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“I’ve got to agree; I was pretty apprehensive about kids going back to school and getting out of their bubbles,” Stewin said. “I’ve also had the opportunity to see how well the staff is diving into this and putting their best foot forward. It’s just so appreciated. The feedback I’m getting from my community is they are optimistic and feel comfortable about having their kids back at school.”

In other school board business, Secretary-treasurer Natalie Lowe recapped the recent announcement from the Canadian government that they were one of two school districts in the province to serve in a pilot program involving the use of seat belts in school buses. Naniamo-Ladysmith is expected to follow in the second phase beginning in January 2021.

Lowe said the district was provided with a seatbelt-fitted school bus expected to arrive later this month, where it will be put in the fleet in Hope along with a bus monitor.

“Everything is underway and we’re really excited to have a free bus and maybe even learn something along the way about what’s going on on the roads,” Lowe said.

Colman-Lawley added that this initiative would have pleased the late trustee John Koopman, who was intensely passionate about student safety. Longtime Fraser-Cascade educator Koopman suddenly passed away in May this year.

The board elected Ron Johnstone as chair and Linda Kerr as vice chair, both of whom are reprising their roles from last year.

Upon accepting the role, Johnstone took time to express appreciation to the district staff for their hard work in preparing to return amid the pandemic.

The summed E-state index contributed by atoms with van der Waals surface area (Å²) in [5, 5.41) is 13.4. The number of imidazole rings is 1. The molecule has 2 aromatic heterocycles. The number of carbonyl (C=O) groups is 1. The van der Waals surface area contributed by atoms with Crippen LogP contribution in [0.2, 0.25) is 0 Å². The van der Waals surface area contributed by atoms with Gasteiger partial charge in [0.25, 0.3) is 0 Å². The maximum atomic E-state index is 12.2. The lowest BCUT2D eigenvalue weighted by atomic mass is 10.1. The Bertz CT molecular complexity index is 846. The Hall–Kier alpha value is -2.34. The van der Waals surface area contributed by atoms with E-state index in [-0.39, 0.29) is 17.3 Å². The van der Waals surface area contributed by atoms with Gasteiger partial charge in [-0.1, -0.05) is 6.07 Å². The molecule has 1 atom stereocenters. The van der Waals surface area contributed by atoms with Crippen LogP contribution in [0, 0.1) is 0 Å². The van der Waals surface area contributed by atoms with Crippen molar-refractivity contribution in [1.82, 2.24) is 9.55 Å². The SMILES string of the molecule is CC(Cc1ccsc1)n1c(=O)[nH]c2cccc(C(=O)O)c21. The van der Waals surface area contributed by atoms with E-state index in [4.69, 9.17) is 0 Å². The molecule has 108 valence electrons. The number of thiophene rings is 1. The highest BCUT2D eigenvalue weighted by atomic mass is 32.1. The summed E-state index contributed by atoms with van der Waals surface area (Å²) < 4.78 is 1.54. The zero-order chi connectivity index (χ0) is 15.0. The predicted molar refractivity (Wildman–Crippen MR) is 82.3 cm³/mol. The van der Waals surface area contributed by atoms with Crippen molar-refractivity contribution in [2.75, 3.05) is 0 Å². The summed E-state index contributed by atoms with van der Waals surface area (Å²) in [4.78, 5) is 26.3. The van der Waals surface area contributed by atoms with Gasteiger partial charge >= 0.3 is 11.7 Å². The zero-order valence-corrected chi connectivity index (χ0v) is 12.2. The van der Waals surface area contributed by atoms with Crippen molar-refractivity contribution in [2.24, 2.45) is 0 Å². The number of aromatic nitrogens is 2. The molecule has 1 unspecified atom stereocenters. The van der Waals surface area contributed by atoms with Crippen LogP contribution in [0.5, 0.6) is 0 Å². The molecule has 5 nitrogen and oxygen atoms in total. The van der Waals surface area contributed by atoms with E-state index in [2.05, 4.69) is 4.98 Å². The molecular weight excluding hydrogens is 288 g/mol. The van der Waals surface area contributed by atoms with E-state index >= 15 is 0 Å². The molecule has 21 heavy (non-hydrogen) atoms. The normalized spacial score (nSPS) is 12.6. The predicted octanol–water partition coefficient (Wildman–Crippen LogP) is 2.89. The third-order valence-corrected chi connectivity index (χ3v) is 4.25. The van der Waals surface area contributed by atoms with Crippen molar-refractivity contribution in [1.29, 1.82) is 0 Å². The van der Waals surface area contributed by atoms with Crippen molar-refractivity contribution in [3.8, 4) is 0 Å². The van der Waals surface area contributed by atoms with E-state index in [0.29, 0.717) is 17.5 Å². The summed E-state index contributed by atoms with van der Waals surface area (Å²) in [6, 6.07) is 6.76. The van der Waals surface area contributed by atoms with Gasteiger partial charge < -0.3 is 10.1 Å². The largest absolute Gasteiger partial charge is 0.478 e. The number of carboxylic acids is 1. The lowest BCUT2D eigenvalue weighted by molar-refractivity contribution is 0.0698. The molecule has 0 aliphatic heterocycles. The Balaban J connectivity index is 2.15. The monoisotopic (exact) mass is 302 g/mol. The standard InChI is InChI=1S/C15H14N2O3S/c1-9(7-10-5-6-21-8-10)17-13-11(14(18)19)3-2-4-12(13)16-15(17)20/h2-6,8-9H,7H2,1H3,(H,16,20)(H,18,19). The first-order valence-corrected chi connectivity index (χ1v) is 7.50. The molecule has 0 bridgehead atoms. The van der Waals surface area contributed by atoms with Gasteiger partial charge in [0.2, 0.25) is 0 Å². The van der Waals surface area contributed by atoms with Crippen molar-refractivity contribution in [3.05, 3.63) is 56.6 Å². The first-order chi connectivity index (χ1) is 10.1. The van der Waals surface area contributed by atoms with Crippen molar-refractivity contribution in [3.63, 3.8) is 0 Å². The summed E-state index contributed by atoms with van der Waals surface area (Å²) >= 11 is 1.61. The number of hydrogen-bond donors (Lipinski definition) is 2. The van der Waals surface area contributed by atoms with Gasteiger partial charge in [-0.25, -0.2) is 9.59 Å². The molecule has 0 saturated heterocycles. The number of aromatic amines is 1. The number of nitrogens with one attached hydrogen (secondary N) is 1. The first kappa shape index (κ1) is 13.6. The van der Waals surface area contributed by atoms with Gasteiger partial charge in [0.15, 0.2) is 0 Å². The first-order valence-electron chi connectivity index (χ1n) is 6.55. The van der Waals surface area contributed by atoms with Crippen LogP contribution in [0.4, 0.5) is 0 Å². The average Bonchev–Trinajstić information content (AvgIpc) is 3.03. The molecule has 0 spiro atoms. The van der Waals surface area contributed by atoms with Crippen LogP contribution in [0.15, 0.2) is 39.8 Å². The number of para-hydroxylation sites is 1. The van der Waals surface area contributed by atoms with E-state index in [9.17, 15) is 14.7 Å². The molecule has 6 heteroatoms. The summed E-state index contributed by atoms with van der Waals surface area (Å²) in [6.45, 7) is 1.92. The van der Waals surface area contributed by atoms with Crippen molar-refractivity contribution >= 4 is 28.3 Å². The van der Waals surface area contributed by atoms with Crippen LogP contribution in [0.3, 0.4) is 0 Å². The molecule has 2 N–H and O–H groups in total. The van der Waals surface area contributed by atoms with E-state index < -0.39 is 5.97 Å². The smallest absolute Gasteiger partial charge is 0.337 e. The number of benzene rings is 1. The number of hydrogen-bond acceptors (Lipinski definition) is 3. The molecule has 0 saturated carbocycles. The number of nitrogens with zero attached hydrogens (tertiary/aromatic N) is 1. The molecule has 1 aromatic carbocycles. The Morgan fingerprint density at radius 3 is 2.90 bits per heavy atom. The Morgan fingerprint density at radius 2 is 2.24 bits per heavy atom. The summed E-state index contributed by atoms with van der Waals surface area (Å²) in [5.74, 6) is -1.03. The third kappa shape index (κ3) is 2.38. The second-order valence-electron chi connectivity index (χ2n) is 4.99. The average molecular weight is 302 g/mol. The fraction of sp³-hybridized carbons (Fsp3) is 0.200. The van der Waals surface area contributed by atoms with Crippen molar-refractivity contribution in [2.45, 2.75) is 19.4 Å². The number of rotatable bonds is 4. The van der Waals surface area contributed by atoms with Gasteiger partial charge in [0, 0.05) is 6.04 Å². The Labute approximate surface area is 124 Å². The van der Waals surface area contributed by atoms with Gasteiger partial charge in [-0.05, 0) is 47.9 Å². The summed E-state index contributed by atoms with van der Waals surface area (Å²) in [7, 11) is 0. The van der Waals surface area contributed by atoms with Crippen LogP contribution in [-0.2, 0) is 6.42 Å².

“They’re ensuring that every family and every student in the district are well-supported,” Johnstone said. “We know this is difficult work – anxiety and fear and the unknown dangers of COVID-19 is ever-present. You have all willingly put the best of yourselves forward in the best interest of our students, and as a spokesperson for our board, I would like to sincerely thank all of you for your many contributions during these difficult and unprecedented times.”

The board elected Colman-Lawley as their representative to the B.C. Public School Employers’ Association (BCPSEA) with Johnstone serving as alternate. Cathy Speth was elected to the B.C. School Trustees Association (BCSTA) Provincial Council with Johnston as an alternate, and Stewin will serve on the BCSTA Fraser Valley Branch Council.

Trustee Linda Kerr read a note from Kathy Koopman, John Koopman’s wife. Kathy thanked the board and staff for all the support the past few months.

John Koopman’s seat as school board trustee is, for the time being, to remain vacant; On May 26, Minister of Education Rob Fleming signed a Ministerial order cancelling the by-election for the vacancy to be cancelled due to special circumstances related to the pandemic. No further plans have been announced at this time.

The next school board meeting is scheduled for October 20 at 7 p.m.

– With files from Emelie Peacock